In this study, we found that younger employees were more likely to report symptoms than older employees. Other studies have reported similar findings. It is plausible that the hours of computer use may be more for younger employees compared to the older age group, due to job hierarchy. In addition, the younger age groups may spend more time with computers that is unrelated to work. Other factors such as inappropriate working conditions and first employment to the job may also be contributing factors in the younger age group. Another factor that could influence the higher response rate in the younger population it is a fact that this population is likely to be better informed and thus have a higher awareness (since they are more computer literate, and do more internet surfing) than their older counterparts, who were not born in the computer era but had to learn and adapt to the computerization of the workplace.

The reported WMSDs of wrist and hand occurring most on the right side may be attributable to the use of right hand while typing as well as the use of mouse on the right side.

Our study suggests that WMSDs of the wrist and hand are very prevalent among computer users in our setting. It is therefore crucial to develop strategic programs to reduce the burden of disease due to WMSDs among computer users in the workplace. In the light of this, we have begun a study to identify personal, physical and psychosocial factors that may be associated with WMSDs. Other similar studies are warranted in other parts of India and the region.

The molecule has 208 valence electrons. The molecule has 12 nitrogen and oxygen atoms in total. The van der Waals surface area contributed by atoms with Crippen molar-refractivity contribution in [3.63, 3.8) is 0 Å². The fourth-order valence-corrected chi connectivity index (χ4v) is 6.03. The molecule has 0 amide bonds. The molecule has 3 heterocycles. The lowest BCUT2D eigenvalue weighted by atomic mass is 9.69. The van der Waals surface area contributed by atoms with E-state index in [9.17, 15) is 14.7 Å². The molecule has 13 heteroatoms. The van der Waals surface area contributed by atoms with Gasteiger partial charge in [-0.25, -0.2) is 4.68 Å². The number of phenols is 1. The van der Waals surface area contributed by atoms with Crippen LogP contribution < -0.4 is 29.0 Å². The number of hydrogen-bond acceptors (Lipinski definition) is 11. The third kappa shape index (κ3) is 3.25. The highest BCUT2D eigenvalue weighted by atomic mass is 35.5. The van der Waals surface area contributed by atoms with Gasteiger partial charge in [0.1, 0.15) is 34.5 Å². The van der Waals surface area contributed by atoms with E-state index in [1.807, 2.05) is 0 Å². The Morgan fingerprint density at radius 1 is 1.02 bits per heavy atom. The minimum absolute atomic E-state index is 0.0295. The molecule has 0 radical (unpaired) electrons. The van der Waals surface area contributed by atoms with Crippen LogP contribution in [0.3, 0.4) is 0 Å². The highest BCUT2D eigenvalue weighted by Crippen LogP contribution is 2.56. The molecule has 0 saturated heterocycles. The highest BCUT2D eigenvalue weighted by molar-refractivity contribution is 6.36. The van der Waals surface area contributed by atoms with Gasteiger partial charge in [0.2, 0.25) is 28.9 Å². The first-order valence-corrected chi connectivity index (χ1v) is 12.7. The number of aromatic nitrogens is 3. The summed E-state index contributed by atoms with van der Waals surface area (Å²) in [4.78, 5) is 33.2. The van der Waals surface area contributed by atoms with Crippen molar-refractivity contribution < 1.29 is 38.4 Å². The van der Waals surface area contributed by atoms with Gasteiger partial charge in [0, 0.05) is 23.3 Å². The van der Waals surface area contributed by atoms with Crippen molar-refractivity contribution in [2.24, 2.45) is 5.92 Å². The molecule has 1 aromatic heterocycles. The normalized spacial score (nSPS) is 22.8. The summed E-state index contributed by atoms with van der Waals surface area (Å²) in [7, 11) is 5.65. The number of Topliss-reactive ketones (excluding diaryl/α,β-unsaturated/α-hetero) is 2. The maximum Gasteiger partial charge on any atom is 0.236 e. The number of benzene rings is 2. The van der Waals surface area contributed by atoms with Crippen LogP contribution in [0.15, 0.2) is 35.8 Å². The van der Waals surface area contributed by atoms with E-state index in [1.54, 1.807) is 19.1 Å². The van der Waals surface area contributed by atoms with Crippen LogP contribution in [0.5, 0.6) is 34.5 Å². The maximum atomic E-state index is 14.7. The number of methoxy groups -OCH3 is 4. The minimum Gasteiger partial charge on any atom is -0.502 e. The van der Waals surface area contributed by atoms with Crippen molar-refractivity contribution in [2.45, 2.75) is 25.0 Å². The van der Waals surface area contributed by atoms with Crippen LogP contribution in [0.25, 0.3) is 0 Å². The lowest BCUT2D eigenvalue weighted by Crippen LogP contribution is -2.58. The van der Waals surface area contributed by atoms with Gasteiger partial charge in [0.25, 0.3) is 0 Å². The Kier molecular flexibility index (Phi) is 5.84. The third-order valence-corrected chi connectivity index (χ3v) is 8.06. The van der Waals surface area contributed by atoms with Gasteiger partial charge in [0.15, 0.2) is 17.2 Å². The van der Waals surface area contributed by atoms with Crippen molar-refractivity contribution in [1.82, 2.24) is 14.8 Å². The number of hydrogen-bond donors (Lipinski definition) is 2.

We found a high prevalence of wrist and hand WMSDs among computer users with most experiencing symptoms on the right side. Women were more likely to report symptoms than men and younger employees more than older employees. There is a need to develop specific strategies in the workplace to reduce the occurrence of WMSD of the wrist and hand among computer users.


This research was partially funded by the BOP-MU-PHILIPS. We also acknowledge the support provided by the University of Alabama at Birmingham-International Training and Research in Environmental and Occupational Health, Grant Number 5 D43 TW 05750 from the National Institutes of Health-Fogarty InternationalCenter (NIH-FIC). The contents is solely the responsibility of the authors and do not necessarily represent the official views of the NIH-FIC.